Nothing unusual about that, right? Well, here is the strange part. According to a guest article at the Wayne Madsen Report, Davis is consulting Alabama senators Richard Shelby and Jeff Sessions, both Republicans.
Why would two Republicans have input into a nomination for a Democratic administration? The article says it appears to be part of Davis' effort to gain support from pro-business forces in his run for Alabama governor in 2010.
How far will Davis go to curry favor with groups such as the Business Council of Alabama (BCA)? The article says Davis might actually push for Bush appointee Leura Canary to stay on as U.S. attorney for the Middle District of Alabama.
Alabama Congressman Artur Davis, the current favorite to become the state's Democratic nominee for governor in 2010, reportedly advocates retention of Republican Middle District U.S. Attorney Leura Canary to woo business and Republican support for his candidacy.
Sources report that the plan to let Canary keep her job at least temporarily is gaining traction among Washington's Democratic power brokers as a brilliant centrist strategy to help the Harvard-educated Davis win election as the state's first African-American governor.
Does this plan come with risks? Oh yes, says the article:
Critics believe the plan would ultimately doom the Davis campaign and further erode confidence in Alabama's already disgraced federal court system. Perhaps even more important, it would create a national embarrassment for Democratic leaders who would end up snookered yet again by the master Republican strategist Karl Rove, whose Alabama ties run deep and dark. This is because retention of Canary--wife of Rove's close friend Business Council of Alabama President William Canary--would inflame Alabama's progressive community.
Progressives regard her as a central villain in the 2006 federal conviction of former Democratic Gov. Don Siegelman on hoked-up corruption charges that made his seven-year prison sentence an international disgrace. Many of the state's progressives and outside legal experts have since rallied around Siegelman, helping to make Siegelman's case the most controversial U.S. criminal prosecution of the decade.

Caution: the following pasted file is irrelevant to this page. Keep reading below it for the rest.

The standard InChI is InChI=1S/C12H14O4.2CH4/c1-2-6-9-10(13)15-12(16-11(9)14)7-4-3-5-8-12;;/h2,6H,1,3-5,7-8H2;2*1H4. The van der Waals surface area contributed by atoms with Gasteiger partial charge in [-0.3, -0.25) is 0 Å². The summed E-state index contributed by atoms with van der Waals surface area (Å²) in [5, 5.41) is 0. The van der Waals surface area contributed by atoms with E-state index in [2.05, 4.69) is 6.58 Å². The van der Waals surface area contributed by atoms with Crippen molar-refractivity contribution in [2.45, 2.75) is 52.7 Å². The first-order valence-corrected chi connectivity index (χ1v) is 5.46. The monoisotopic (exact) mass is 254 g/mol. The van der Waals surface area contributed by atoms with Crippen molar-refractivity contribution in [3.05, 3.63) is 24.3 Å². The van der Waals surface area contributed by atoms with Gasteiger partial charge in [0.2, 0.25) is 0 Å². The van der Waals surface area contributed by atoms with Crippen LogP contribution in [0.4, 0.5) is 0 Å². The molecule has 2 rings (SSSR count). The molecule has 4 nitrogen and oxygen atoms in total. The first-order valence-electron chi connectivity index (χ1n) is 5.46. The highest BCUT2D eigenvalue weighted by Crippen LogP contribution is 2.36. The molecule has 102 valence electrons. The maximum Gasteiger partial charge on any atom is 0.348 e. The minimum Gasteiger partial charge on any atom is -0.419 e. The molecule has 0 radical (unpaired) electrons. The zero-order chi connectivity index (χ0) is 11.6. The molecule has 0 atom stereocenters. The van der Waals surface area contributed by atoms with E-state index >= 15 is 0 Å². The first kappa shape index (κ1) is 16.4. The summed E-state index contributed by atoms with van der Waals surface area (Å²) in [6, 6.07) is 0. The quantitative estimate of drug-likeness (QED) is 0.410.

When The Madsen Report contacted Davis' office for comment, the response was curious, to say the least:
Asked for comment, a spokeswoman for Congressman Davis said that she's authorized only to say that Alabama's Republican Senators Jeff Sessions and Richard Shelby have rejected the congressman's two initial nominees, Michel Nicrosi of Mobile and Joseph Van Heest of Montgomery.
U.S. attorneys traditionally serve at the pleasure of the president. And last time our crack Legal Schnauzer investigative team checked, the current president is a Democrat. So why would the Obama administration care one ioata what Shelby and Sessions thought about a U.S. attorney nomination? Answer: The Obama should not care and maybe does not care. Is it possible that Artur Davis is acting as a "lone ranger," more interested in his own political future than the needs of the U.S. Justice Department?
Could this wind up being a huge embarrassment for Davis and Obama--and the Democratic Party, if it lets Davis operate in a short-sighted, self-centered manner? The answer, The Madsen Report writes, is yes. And it has to do with Siegelman and codefendant Richard Scrushy, who both have filed motions for new trials in recent days:
Just last week, two events helped illustrate explosive potential of any continuation of Leura Canary's role as a federal prosecutor. First, Scrushy filed an 85-page motion on Friday seeking a new trial. In it, Scrushy alleged that newly discovered evidence showed misconduct by federal prosecutors and the trial judge. For example, Scrushy cited evidence from whistleblower Tamarah Grimes in Leura Canary's office that Canary continued to monitor and indeed oversee Siegelman's prosecution even though she claimed to be recused because of her husband's longstanding friendship with Karl Rove. Bill Canary and Rove sought to eliminate Democrats from elected office in Alabama throughout the 1990s. During that time, they worked with Alabama's Republican Party Executive Committee.
Also last week, retired Chief U.S. District Judge U.W. Clemon of Alabama's Northern District told a National Press Club audience in Washington, DC that the Justice Department's 2004 prosecution of Siegelman on corruption charges was the most unfounded criminal case that Clemon had presided over in nearly 30 years on the federal bench.
Alabama blogger Glynn Wilson has been on top of these developments at Locust Fork News-Journal. Wilson was at the National Press Club event last Friday, and his report focuses heavily on the words of U.W. Clemon. Wilson also provides insights on the strange dance Artur Davis and Jeff Sessions are performing, focusing on how it plays out against the backdrop of the Sonia Sotomayor U.S. Supreme Court nomination.
If that proves to be the case, Alabamians should ask themselves if Artur Davis is fit to be governor--or to hold any other office, for that matter.